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Skaldic Poetry of the Scandinavian Middle Ages

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Sigvatr Þórðarson (Sigv)

11th century; volume 1; ed. Judith Jesch;

3. Austrfararvísur (Austv) - 21

Skj info: Sigvatr Þórðarson, Islandsk skjald, o. 995-o. 1045 (AI, 223-75, BI, 213-54).

Skj poems:
1. Víkingarvísur
2. Nesjavísur
3. Austrfararvísur
4. En drape om kong Olaf
5. Vestrfararvísur
6. Et kvad om Erlingr Skjalgsson
7. Flokkr om Erlingr Skjalgsson
8. Tryggvaflokkr
9. Et digt om dronning Astrid
10. Knútsdrápa
11. Bersǫglisvísur
12. Erfidrápa Óláfs helga
13. Lausavísur
14. Et par halvvers af ubestemmelige digte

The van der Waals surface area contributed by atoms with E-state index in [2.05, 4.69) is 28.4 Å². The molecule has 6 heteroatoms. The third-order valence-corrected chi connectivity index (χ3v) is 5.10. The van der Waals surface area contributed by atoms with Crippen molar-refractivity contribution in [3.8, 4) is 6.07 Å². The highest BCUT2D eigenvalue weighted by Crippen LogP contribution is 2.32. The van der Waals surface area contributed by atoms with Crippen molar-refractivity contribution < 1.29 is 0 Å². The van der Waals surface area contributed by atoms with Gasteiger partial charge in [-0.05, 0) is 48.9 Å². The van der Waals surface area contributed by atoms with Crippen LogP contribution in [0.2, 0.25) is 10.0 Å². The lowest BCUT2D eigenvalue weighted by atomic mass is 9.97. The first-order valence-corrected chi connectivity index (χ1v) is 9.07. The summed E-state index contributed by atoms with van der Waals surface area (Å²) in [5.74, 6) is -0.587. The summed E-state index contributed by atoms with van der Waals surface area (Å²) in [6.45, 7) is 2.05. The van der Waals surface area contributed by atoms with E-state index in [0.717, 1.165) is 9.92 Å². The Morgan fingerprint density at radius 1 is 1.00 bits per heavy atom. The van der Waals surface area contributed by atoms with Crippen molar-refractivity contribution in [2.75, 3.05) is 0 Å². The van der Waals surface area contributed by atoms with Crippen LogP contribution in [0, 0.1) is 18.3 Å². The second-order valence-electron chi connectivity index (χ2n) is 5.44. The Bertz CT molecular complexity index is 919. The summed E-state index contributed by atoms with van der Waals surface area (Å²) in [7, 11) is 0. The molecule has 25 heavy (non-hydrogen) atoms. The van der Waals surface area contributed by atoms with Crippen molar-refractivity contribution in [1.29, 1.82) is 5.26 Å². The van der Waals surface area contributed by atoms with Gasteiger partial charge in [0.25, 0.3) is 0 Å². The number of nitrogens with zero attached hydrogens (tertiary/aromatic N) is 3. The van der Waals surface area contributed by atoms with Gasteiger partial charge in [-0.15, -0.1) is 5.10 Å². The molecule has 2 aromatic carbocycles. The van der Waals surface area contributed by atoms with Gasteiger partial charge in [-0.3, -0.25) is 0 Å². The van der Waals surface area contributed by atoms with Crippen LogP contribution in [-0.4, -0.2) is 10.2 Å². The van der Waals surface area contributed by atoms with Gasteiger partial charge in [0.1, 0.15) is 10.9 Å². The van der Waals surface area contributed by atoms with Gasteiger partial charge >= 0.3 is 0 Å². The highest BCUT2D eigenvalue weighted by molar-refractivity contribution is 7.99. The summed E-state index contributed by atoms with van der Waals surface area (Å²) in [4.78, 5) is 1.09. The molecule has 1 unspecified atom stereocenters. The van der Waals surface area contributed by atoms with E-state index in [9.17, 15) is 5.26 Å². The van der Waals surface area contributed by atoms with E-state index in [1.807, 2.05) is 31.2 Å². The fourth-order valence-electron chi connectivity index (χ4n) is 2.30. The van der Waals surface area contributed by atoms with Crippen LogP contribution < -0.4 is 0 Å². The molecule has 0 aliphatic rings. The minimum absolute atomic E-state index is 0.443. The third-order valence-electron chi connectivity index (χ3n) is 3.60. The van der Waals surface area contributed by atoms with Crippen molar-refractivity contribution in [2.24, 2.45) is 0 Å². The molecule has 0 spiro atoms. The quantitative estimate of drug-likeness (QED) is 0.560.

Sigvatr or Sighvatr Þórðarson (Sigv) is said (ÍF 27, 54) to have been the son of Þórðr Sigvaldaskáld ‘Poet of Sigvaldi’, an Icelander who served, in succession, Sigvaldi jarl Strút-Haraldsson, leader of the Jómsvíkingar, his brother Þorkell inn hávi ‘the Tall’, who campaigned in England, and Óláfr Haraldsson, later king of Norway (r. c. 1015-30) and saint. Þórðr is listed as one of Sigvaldi’s skalds in Skáldatal (SnE 1848-87, III, 259, 268), but none of his poetry survives. The family tradition of poetry can also be traced in Óttarr svarti ‘the Black’, said to have been Sigvatr’s sister’s son (ÍF 27, 144; ÓH 1941, I, 203). Sigvatr was brought up by a certain Þorkell, at Apavatn in south-west Iceland. When nearly fully grown he sailed to what is now Trondheim, where he met up with his father and joined King Óláfr’s retinue. According to Snorri (ÍF 27, 54-6; ÓH 1941, I, 81-3), Sigvatr recited Lv 2-3 at this time, and he interceded with the king on behalf of Icelandic merchants forced to pay a heavy tax in Norway (cf. Sigv Lv 4). It is also likely that this is when Þórðr provided Sigvatr with the material for Víkv (see Introduction to Sigv Víkv), which may be the poem referred to in the prose introduction to Sigv Lv 2 (Fidjestøl 1982, 118). There is no evidence that Sigvatr ever returned to Iceland, and according to the anecdote in which Sigv Lv 11 is preserved, he died on the island of Selja in north-western Norway and was buried at Kristskirkja (Kristkirken) in Trondheim. His poetry records his various journeys to Sweden, England and the Continent, as well as incidents in Norway. We know nothing of Sigvatr’s private life, except that he had a daughter called Tófa, who had King Óláfr himself as her godfather (Sigv Lv 19).